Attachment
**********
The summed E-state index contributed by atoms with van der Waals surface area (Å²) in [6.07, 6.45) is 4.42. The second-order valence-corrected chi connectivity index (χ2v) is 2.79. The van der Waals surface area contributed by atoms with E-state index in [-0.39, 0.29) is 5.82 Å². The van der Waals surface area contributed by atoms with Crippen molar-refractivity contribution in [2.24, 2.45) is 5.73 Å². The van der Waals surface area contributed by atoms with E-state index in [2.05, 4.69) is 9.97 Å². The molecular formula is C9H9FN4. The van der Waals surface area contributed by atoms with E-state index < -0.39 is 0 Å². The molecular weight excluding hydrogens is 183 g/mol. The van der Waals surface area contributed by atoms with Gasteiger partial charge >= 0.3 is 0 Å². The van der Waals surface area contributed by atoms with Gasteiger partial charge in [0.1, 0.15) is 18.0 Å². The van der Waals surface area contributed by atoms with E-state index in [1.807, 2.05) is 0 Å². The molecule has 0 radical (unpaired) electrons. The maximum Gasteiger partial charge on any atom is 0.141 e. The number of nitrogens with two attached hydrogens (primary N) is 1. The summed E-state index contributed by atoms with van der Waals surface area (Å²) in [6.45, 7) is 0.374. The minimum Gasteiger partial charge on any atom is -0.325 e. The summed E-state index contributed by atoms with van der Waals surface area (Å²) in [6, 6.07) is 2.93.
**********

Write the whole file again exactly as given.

The summed E-state index contributed by atoms with van der Waals surface area (Å²) in [6.07, 6.45) is 4.42. The second-order valence-corrected chi connectivity index (χ2v) is 2.79. The van der Waals surface area contributed by atoms with E-state index in [-0.39, 0.29) is 5.82 Å². The van der Waals surface area contributed by atoms with Crippen molar-refractivity contribution in [2.24, 2.45) is 5.73 Å². The van der Waals surface area contributed by atoms with E-state index in [2.05, 4.69) is 9.97 Å². The molecular formula is C9H9FN4. The van der Waals surface area contributed by atoms with E-state index < -0.39 is 0 Å². The molecular weight excluding hydrogens is 183 g/mol. The van der Waals surface area contributed by atoms with Gasteiger partial charge >= 0.3 is 0 Å². The van der Waals surface area contributed by atoms with Gasteiger partial charge in [0.1, 0.15) is 18.0 Å². The van der Waals surface area contributed by atoms with E-state index in [1.807, 2.05) is 0 Å². The molecule has 0 radical (unpaired) electrons. The maximum Gasteiger partial charge on any atom is 0.141 e. The number of nitrogens with two attached hydrogens (primary N) is 1. The summed E-state index contributed by atoms with van der Waals surface area (Å²) in [6.45, 7) is 0.374. The minimum Gasteiger partial charge on any atom is -0.325 e. The summed E-state index contributed by atoms with van der Waals surface area (Å²) in [6, 6.07) is 2.93.